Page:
Search for tag "Henry Jessup"
|1893 23 Sep
||First public reference in North America to the Bahá'í Faith. [SBBH1p76]
Reference was made to it in a paper entitled The Religious Mission of the English Speaking Nations by Rev. Henry H. Jessup, a retired missionary from north Syria, read by Rev George A. Ford at the World Parliament of Religions in Chicago. [AB63–4; BBD2412; BBR57; BFA1:323; BW2:230; GPB256; SBBH1:76, 88, 202]
See AB63–4, BW2:169 for text.
Historians have observed that, before this Parliament, "religion" was classified by many Americans into ethnic religion and universal religion. They considered there being only one universal religion: Christianity. In this view, all previous faiths were ethnic religions, and their purpose was to prepare the people for Christianity. Ethnic religions may have had portions of the truth, but only Christianity had all truth. This 1893 Parliament was a pivotal moment in the abolition of such classification, as representatives of "eastern" religions such as Swami Vivekananda and Anagarika Dharmapala promoted a new religious tolerance. [Paraphrased quote from Robert Stockman]
World Parliament of Religions 1893, a talk by Mr. Rothwell "Bud" Polk.
||Chicago; United States
||World Parliament of Religions; Interfaith dialogue; Firsts, Other; Mentions; Henry Jessup; Christian missionaries; Bahai Faith, Early Western Accounts of
|1910. (In the year)
||The publication of Fifty-Three Years in Syria by Reverend H. H. Jessup. (Apologies: this link does not have the same text as found on SBBR1p78) [BEL10.818]
This same Reverend Jessup who delivered the address to the World Parliament of Religions in 1894 in Chicago seemed to have revised his opinion about the Faith. Perhaps this was due to the dis-information being spread by the Covenant-breakers after the passing of Bahá'u'lláh.
He also published Babism and the Babites in "The Missionary Review of the World", Princeton, NJ Oct 1902 p771-775 and The Babites in "The Outlook", London, 22 June 1901 p451-456. [BEL 11.574, 11.575]
See also WOB83 for other missionaries who wrote polemics against the Bahá'í Faith.
||United States; Syria
||Criticism and apologetics; Henry Jessup; Christian missionaries
|1893 23 Sep
First public reference in North America to the Bahá'í Faith.
- Reference was made to it in a paper entitled `The Religious Mission of the English Speaking Nations' by Rev. Henry H. Jessup, a retired missionary from north Syria, read by Rev George A. Ford at the World Parliament of Religions in Chicago. [AB63–4; BBD2412; BBR57; BFA1:323; BW2:230; GPB256; SBBH1:76, 88, 202]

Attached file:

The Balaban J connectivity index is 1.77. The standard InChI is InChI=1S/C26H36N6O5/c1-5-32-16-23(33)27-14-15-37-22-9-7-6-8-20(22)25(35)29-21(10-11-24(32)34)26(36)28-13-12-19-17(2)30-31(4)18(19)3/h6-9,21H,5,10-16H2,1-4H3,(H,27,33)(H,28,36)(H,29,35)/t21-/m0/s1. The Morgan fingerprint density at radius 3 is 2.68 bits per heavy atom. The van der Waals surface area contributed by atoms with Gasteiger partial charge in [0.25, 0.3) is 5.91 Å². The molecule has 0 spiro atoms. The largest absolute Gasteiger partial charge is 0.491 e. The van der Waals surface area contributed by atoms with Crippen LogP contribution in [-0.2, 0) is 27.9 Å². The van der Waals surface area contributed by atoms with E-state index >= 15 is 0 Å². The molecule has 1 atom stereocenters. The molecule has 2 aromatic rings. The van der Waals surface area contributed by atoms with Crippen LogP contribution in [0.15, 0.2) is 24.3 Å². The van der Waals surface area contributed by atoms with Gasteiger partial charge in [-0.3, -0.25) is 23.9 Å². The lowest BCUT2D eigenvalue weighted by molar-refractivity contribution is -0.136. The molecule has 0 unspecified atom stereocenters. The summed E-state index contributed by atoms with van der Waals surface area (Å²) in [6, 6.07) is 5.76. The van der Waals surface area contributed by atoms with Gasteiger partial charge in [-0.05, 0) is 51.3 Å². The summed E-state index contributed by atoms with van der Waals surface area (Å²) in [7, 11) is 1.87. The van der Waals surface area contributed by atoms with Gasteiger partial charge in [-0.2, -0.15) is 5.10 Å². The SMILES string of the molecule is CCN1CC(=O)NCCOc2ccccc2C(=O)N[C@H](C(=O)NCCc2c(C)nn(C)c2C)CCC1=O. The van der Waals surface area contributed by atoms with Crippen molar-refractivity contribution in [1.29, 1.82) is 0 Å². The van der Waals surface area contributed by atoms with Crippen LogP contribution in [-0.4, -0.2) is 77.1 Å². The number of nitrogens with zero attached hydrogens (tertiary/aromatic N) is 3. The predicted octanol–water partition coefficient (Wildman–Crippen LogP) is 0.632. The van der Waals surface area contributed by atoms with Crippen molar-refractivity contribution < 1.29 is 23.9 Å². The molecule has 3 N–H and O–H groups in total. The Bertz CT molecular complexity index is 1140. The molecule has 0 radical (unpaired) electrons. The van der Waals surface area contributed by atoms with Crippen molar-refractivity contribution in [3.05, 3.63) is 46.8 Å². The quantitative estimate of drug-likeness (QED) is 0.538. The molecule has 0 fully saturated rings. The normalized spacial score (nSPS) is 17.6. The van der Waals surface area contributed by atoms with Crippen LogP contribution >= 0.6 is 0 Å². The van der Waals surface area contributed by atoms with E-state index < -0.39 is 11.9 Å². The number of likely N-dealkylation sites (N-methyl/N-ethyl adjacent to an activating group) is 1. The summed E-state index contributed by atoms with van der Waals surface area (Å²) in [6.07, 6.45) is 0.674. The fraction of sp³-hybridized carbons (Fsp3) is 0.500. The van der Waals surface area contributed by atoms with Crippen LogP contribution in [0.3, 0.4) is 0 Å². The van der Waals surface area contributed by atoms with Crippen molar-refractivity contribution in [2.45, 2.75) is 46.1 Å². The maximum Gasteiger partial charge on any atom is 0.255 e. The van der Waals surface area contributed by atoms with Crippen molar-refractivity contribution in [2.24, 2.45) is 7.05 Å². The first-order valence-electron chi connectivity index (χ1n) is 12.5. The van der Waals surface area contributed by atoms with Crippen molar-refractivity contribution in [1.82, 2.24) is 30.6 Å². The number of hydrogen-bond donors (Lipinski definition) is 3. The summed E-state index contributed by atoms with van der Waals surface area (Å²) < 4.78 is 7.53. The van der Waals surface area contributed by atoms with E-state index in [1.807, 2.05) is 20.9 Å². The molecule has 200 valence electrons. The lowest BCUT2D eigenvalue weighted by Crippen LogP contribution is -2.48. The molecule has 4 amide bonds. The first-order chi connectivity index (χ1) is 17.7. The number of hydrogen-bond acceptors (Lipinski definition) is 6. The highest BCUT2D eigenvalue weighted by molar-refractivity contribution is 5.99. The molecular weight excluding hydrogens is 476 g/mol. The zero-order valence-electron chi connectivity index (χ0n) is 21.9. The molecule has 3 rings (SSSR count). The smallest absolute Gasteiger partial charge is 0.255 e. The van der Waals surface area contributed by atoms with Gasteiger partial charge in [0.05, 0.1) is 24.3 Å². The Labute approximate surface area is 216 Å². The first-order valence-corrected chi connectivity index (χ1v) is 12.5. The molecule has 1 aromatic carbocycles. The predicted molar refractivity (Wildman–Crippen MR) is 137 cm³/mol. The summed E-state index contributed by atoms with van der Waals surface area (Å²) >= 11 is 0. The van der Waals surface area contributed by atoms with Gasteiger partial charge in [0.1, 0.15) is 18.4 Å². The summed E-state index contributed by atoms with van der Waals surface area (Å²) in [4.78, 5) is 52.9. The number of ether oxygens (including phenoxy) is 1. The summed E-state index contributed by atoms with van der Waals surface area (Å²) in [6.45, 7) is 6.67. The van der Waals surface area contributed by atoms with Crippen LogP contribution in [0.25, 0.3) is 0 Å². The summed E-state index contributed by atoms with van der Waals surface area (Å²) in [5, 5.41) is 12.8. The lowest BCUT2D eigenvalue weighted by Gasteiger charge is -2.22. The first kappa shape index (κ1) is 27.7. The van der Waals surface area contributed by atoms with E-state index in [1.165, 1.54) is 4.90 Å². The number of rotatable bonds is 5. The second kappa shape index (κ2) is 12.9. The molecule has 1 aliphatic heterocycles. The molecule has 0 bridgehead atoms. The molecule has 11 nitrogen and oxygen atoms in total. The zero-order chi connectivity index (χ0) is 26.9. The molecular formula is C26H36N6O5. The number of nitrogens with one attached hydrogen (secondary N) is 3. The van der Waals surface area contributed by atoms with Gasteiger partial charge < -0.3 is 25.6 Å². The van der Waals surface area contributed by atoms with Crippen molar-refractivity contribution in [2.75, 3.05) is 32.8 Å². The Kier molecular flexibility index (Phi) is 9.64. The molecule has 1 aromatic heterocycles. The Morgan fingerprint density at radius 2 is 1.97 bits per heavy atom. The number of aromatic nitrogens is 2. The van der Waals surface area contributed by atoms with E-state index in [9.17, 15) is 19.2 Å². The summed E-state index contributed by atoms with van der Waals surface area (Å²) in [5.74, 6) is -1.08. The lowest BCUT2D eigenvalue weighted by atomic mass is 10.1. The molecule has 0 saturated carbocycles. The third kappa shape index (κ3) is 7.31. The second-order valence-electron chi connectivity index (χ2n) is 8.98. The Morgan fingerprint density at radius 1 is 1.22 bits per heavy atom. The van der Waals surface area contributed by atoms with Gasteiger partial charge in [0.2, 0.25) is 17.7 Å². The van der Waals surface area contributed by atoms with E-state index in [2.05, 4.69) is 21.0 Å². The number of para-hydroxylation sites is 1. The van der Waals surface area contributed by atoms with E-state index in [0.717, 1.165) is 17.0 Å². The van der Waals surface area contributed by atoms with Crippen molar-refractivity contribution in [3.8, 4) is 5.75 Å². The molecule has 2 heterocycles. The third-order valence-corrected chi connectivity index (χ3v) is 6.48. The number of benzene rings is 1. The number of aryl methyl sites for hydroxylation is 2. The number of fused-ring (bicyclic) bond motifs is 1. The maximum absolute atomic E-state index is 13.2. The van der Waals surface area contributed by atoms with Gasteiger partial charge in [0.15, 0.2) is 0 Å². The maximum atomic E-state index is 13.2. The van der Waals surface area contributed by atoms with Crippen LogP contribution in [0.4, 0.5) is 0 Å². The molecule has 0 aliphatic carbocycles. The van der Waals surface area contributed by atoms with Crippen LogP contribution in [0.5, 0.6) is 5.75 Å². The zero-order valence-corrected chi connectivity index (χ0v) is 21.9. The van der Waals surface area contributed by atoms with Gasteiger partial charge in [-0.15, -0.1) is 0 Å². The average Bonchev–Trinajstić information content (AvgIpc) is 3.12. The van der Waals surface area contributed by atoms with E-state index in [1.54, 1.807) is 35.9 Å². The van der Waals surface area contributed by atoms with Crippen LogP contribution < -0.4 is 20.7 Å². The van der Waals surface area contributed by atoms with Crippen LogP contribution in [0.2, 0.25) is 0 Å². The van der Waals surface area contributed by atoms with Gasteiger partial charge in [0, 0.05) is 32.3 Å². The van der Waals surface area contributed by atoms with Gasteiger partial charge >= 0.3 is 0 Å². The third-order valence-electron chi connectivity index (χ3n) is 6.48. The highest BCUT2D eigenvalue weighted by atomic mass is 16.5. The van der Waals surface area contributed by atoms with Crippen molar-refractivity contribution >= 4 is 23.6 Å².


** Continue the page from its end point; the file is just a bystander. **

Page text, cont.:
- See AB63–4, BW2:169 for text.
- The Magee family of London, Ester and daughters Edith and Harriet heard of the Faith for the first time. [OBBC1]
|Chicago, IL; London, ON
||Henry Jessup; Ester Magee; Edith Magee; Harriet Magee; Mrs Jonathon Magee; George A. Ford
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- Babism and the Babites, by Henry H. Jessup, in Missionary Review, 25:10 (1902). Sympathetic overview of Bábí and Bahá'í history, including a meeting and a detailed conversation with Abdu'l-Bahá. [about]
- Babites, The, by Henry H. Jessup, in The Outlook, 68:8 (1901). Sympathetic overview of Bábí and Bahá'í history, including a meeting and a detailed conversation with Abdu'l-Bahá. [about]
- Fifty Three Years In Syria, by Henry H. Jessup (1910). Passing encounters between Bahá'ís and a Christian missionary in Iran, 1867-1901. [about]
- Religion of the Bab, The, by Robert E. Speer and Henry H. Jessup, in Missions and Modern History: A Study of the Missionary Aspects of some Great Movements of the Nineteenth Century (1904). Two articles: Speer's "The Religion of the Bab," pp. 119-174, is followed by Jessup's "The Babites," pp. 174-182 (originally published in The Outlook, 1901). [about]
- Religious Mission of the English-Speaking Nations, The, by Henry H. Jessup, in Neely's History of the Parliament of Religions and Religious Congresses of the World's Columbian Exposition (1894). The report mentioned by Shoghi Effendi in God Passes By, and often (erroneously) referred to as being the one of first public mentions of the Faith. [about]
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